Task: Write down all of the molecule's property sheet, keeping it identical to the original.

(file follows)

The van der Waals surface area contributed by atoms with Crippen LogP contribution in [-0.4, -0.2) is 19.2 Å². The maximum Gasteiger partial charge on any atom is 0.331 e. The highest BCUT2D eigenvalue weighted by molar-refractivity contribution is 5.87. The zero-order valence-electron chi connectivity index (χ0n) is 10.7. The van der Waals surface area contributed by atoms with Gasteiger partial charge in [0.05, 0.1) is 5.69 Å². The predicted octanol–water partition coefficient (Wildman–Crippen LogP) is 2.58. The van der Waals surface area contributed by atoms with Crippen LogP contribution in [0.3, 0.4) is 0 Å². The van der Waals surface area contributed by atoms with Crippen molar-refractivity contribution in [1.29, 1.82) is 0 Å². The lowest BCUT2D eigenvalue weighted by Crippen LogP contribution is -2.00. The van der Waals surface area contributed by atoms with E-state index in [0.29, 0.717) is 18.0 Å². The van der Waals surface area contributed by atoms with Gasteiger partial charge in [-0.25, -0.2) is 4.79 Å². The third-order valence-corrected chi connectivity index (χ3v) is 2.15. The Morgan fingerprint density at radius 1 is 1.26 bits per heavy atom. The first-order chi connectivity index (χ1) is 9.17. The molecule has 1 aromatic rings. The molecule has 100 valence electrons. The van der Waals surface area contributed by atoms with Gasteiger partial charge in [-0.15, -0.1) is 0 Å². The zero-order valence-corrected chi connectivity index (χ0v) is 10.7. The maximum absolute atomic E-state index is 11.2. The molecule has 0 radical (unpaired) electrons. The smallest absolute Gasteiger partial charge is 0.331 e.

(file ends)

The van der Waals surface area contributed by atoms with Crippen LogP contribution in [-0.4, -0.2) is 19.2 Å². The maximum Gasteiger partial charge on any atom is 0.331 e. The highest BCUT2D eigenvalue weighted by molar-refractivity contribution is 5.87. The zero-order valence-electron chi connectivity index (χ0n) is 10.7. The van der Waals surface area contributed by atoms with Gasteiger partial charge in [0.05, 0.1) is 5.69 Å². The predicted octanol–water partition coefficient (Wildman–Crippen LogP) is 2.58. The van der Waals surface area contributed by atoms with Crippen LogP contribution in [0.3, 0.4) is 0 Å². The van der Waals surface area contributed by atoms with Crippen molar-refractivity contribution in [1.29, 1.82) is 0 Å². The lowest BCUT2D eigenvalue weighted by Crippen LogP contribution is -2.00. The van der Waals surface area contributed by atoms with E-state index in [0.29, 0.717) is 18.0 Å². The van der Waals surface area contributed by atoms with Gasteiger partial charge in [-0.25, -0.2) is 4.79 Å². The third-order valence-corrected chi connectivity index (χ3v) is 2.15. The Morgan fingerprint density at radius 1 is 1.26 bits per heavy atom. The first-order chi connectivity index (χ1) is 9.17. The molecule has 1 aromatic rings. The molecule has 100 valence electrons. The van der Waals surface area contributed by atoms with Gasteiger partial charge in [-0.15, -0.1) is 0 Å². The zero-order valence-corrected chi connectivity index (χ0v) is 10.7. The maximum absolute atomic E-state index is 11.2. The molecule has 0 radical (unpaired) electrons. The smallest absolute Gasteiger partial charge is 0.331 e.